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Slipknot Drummer Jay Weinberg Details What it Was Like Replacing Joey Jordison

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Prior to seeing this Metal Circus interview with Jay Weinberg, I didn’t realize it has already been six years since he replaced Joey Jordison behind the kit in Slipknot. Time is a flat circle and nothing matters, now more than ever in the time of corona. Are we dead yet?

Weinberg spoke at length in the interview about what it was like as the new guy joining the band, who already had a camaraderie dating back nearly two decades, and how it felt replacing Jordison in particular, who the band’s fans adored. When asked whether he felt like he was “walking on eggshells” when he stepped into the fold, he said:

“I wouldn’t say I was walking on eggshells. For me, I understood my role in the context of a band changing its dynamic dramatically, working on new songs without two of its founding members [drummer Joey Jordison and bassist Paul Gray]. That was huge for a band that had, at this point, existed almost 20 years or something. It wasn’t like walking on eggshells ’cause I knew the role that I was coming in to play. I haven’t been in this band as long as they have, so it was a lot of learning. And still, to this day, I approach this band with open eyes and open ears ’cause I think every day, I’m learning more and more. And every day, I think, as an individual, and perhaps as a collective, we get closer and closer to understanding the potential of what the band really has.

“So, no, not walking on eggshells – because I had a lot to bring and a lot to prove; not to an audience, I didn’t concern myself with that because I can’t control that. I can’t control how a listening audience is going to accept new Slipknot songs that are my first songs playing with the band or whatever. I can’t control how anybody’s gonna react to that. But I had a lot to prove to myself, I had a lot to prove to my new bandmates that – for whatever reason – were drawn to my playing and that I was asked to be a part of their band for a reason. I felt my role, I had to lead with confidence. I was like, ‘I’m here to play music with these guys, and they enjoy it, so I’m gonna enjoy it.’ And whatever role that is within the band, it wasn’t walking on eggshells because I had to really – I had to really show up every day.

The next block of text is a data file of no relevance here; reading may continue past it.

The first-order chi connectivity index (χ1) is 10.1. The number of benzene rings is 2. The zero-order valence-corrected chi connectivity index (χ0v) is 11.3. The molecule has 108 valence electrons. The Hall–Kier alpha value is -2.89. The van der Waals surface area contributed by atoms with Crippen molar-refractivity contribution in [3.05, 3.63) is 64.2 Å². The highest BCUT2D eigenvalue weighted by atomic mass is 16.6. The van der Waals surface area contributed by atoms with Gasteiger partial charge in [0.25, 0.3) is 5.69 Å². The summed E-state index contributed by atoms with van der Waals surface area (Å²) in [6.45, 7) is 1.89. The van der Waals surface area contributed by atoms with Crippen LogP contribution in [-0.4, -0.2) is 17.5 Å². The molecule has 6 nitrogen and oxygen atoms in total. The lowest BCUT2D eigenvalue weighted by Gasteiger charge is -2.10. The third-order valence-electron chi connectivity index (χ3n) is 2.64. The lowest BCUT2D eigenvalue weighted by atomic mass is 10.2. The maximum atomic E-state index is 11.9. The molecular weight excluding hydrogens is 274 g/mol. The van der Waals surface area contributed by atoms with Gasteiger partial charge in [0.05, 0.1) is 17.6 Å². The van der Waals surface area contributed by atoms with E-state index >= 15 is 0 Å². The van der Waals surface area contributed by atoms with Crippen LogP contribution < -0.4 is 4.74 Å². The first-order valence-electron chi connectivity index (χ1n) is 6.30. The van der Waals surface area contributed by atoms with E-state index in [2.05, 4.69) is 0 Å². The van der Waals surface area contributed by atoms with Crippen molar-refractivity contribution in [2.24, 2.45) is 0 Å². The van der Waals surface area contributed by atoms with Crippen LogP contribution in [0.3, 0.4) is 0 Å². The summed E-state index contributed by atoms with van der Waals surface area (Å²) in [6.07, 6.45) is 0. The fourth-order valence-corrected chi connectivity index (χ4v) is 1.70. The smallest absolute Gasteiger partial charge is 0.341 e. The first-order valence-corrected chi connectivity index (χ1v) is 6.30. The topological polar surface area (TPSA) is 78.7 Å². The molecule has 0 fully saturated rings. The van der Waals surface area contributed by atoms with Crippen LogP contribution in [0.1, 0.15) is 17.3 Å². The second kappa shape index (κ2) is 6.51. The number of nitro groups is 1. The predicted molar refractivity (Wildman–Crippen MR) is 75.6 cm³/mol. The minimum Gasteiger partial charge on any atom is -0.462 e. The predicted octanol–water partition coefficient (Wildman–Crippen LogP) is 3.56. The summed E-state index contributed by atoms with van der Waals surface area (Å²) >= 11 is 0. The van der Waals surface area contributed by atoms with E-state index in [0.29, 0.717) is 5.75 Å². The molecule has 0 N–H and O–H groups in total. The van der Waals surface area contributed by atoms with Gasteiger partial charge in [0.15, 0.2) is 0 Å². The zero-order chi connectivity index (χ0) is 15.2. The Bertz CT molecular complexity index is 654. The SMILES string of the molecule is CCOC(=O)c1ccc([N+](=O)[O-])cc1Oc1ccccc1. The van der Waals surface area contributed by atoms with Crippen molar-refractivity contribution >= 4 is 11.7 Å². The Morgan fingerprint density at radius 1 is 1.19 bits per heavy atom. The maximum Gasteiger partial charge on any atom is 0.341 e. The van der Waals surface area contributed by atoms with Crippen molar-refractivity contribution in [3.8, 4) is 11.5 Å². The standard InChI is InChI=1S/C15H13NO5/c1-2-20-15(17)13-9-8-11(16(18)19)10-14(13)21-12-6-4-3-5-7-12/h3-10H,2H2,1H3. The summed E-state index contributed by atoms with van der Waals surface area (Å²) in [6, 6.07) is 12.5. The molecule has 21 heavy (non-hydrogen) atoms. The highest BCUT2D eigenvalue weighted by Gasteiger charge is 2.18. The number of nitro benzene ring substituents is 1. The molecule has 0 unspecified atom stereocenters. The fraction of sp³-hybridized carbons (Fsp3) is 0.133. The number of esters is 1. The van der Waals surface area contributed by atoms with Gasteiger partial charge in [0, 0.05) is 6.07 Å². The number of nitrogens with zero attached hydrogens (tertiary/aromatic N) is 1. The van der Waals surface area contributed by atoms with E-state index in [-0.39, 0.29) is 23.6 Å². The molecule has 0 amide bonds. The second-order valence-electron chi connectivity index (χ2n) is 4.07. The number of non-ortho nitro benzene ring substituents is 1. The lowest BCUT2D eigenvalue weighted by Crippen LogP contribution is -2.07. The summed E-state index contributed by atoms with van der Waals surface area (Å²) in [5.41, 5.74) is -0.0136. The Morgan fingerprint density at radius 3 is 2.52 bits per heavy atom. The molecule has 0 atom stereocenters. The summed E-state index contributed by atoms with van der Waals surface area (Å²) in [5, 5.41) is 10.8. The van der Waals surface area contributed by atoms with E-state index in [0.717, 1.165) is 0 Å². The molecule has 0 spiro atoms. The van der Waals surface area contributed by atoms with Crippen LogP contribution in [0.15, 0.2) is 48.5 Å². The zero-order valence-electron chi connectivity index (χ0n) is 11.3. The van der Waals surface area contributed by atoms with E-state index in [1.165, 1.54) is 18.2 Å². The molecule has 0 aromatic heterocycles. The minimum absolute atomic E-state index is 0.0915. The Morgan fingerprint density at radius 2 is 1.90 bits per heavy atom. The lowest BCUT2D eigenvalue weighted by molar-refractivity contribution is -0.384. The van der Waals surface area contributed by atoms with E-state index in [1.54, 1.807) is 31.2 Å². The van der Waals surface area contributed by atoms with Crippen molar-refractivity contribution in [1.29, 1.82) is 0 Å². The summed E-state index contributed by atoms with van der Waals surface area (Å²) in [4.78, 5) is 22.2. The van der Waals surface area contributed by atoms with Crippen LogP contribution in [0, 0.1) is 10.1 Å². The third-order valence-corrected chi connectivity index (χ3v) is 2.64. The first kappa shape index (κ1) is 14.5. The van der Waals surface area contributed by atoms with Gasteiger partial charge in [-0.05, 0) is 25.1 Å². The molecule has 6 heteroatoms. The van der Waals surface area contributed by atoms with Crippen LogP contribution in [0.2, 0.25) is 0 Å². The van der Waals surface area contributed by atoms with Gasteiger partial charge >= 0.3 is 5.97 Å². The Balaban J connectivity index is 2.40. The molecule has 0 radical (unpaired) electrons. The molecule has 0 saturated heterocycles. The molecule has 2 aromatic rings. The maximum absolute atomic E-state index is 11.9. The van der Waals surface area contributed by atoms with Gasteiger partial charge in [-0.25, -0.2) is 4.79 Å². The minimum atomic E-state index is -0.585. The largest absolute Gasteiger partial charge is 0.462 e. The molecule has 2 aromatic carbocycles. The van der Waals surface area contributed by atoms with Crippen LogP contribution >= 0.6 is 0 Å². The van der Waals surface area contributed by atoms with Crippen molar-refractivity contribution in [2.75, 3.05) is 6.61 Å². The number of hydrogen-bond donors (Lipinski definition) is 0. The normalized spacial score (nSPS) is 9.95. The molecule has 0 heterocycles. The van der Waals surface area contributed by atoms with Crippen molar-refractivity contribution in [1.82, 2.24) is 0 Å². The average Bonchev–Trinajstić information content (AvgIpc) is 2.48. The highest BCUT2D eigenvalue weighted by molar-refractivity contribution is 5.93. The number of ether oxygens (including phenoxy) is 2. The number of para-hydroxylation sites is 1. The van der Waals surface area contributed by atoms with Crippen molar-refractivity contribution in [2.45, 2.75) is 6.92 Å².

“And with time, that doesn’t change, but I had to show up every day and blow the doors off the place, or try to. I had to convey to my new bandmates that they made the right decision. And that’s something that I feel really strongly about to this day. I don’t take my role within the band very lightly; I take it very seriously ’cause it means a lot to me, and I understand it means a lot to other people. Because before I joined this band, this band meant a lot to me. So I understand how Slipknot’s audience perceives the band and makes it a part of their lives as well – I understand that dynamic.

“Starting with [2014’s] ‘The Gray Chapter’ and then playing 200 shows and then working on another album that became [2019’s] ‘We Are Not Your Kind,’ and then playing however many shows we were able to play until we got forced to not play any more shows, I had to really bring my all every day.

I’ve heard nothing but positive things about both Weinberg’s work ethic and personality since he joined the band, so needless to say that union ended up working out quite well for all involved. He seems like quite the mensch! And a helluva drummer, too.

You can listen to the whole chat below.

[via Ultimate Guitar]

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